An unlikely source
The importance of the work of Leslie Marmon Silko can be found, in part, in her experimentswith different forms, genres,and modalities in each of her narratives. It is mycontention that in each of her works, Silko experiments with acertain form, exhausting its potentialities, coming up against its limits, and then abandoning it foranother possibility in hernext work. This energy and innovation, I believe, is part of her significance as a writer. In fact, Iwill call it her particularbrand of genius.
In order to bring into focus possiblereasons for Silko's shift, I turn to what may at first appear an unlikely source, PaulCarter's 1987 The Road to Botany Bay: An Essay in Spatial History. When I readthis text, Silko's work resurfaced in mymind in surprising and stimulating ways. In brief, Carter's subject is the European explorationand settlement of Australiaand his intention in the book is to re-examine the writing of history as positivist, imperialistchronology and offer "spatialhistory" as an alternative; his subtitle thus declares his approach.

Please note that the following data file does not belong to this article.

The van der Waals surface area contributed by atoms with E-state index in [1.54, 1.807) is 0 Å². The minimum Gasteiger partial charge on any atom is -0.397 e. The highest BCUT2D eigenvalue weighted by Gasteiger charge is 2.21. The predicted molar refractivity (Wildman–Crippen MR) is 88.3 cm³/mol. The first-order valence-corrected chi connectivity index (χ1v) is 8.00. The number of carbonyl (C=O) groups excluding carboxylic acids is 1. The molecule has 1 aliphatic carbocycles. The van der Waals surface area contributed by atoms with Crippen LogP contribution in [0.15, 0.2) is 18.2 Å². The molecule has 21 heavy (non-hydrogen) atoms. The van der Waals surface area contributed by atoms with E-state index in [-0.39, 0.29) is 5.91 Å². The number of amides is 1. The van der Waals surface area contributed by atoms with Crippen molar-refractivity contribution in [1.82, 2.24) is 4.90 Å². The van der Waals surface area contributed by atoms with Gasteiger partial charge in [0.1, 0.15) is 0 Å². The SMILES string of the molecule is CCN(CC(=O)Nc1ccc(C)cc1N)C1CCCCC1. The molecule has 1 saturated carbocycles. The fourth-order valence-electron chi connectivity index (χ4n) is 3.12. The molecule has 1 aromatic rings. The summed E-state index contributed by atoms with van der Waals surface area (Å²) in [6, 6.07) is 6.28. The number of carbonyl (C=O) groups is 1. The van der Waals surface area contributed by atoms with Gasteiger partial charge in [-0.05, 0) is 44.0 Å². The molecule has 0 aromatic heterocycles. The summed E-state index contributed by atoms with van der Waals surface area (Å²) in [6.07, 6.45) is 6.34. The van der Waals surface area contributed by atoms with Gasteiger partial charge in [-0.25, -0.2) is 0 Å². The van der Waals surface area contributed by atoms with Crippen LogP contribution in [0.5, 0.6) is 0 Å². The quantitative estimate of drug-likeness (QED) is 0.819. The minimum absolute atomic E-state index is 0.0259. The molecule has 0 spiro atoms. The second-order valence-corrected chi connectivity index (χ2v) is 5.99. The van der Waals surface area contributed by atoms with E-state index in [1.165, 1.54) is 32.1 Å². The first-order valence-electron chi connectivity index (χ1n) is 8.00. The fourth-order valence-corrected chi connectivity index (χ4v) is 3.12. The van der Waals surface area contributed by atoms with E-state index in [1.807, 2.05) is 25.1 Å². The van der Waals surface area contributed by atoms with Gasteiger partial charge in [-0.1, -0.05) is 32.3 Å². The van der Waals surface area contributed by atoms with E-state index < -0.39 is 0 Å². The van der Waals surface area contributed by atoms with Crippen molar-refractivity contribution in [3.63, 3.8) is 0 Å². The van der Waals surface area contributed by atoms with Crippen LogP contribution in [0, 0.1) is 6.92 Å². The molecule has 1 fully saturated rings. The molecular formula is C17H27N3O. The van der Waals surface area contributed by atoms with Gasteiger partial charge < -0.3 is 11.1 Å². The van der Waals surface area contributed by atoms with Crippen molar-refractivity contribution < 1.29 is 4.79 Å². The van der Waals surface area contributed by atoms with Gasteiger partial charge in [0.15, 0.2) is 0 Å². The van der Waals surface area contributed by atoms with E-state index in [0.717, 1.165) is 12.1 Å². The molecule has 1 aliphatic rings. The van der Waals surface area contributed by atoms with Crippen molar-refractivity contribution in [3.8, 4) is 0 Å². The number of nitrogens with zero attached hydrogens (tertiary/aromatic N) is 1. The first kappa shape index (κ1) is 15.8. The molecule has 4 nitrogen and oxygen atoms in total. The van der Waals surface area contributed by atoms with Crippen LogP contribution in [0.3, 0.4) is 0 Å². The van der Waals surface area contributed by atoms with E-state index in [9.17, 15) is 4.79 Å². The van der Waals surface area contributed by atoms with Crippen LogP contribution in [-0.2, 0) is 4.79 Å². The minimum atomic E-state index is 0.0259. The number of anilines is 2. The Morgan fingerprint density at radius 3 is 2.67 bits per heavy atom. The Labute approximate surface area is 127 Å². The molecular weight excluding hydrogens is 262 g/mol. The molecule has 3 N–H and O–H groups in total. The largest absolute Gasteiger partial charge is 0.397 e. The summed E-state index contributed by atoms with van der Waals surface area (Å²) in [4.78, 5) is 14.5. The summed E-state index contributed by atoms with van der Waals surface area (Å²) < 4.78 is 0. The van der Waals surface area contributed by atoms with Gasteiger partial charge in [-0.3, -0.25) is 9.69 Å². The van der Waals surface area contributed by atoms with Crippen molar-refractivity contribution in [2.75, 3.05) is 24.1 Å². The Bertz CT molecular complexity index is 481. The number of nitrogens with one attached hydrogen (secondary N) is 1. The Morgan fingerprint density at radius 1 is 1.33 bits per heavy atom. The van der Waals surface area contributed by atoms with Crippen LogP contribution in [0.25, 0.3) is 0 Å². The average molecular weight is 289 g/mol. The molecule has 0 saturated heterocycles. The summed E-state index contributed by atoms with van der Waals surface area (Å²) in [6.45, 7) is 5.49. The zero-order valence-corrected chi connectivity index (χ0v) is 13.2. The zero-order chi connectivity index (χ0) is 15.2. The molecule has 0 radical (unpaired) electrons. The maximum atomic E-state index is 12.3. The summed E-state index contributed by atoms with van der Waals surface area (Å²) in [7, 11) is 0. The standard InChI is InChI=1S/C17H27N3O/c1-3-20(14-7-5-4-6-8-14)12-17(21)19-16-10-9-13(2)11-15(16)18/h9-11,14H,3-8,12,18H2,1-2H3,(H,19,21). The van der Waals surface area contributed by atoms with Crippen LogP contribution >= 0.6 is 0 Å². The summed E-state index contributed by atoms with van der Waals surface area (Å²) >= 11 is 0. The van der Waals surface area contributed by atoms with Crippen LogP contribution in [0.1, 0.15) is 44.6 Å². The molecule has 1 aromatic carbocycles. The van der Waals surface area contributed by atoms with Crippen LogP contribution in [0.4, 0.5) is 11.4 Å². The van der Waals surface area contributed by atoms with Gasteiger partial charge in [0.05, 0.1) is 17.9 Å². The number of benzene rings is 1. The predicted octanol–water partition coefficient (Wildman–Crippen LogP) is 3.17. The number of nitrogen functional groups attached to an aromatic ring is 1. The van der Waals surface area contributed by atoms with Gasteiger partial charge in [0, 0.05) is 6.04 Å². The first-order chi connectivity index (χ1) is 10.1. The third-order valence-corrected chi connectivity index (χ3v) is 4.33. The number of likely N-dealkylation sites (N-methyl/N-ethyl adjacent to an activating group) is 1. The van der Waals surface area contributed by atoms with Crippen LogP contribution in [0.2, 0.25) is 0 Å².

A methodological or summary prefaceremains absent from Carter's text. Rather, his hermeneutic method leadsreaders to discover spatial history. First we explore its byways, as Captain James Cook exploredthe Australian coast,discovering as we go. Moving geographically over space rather than chronologically throughtime, always shifting our pointof view, we journey to spatial history. In his introduction, Carter informs us that spatial history isnot imperial history, bywhich he means history as chronological two-dimensional reporting from an invented point ofview, history where the pasthas been settled even more than the country, history upon a stage, history as "playwright" (xiv),history as a succession ofevents which assumes a chronological chain of cause and effect, history "that pays attention toevents unfolding in timealone" (xvi), history with "possession" and colonization in mind. Carter claims that it is "thespecificity of historicalexperience that is enemy of positivist history: it is the active charge of historical time and spacethat undermines thecause-and-effect patterning of lives, events and facts into something significant" (4). Theimperial history he seeks toundermine is writing that was under the influence of Nineteenth-century scientific world view,the proper relations arethose governed by cause and effect and of a singular, fixed perspective. He foregrounds, then,that the "specificity ofhistorical experience" is exactly the terrain he'll investigate; it is in the particular that we'llrediscover"history." Early on inhis argument, Carter provides us with:


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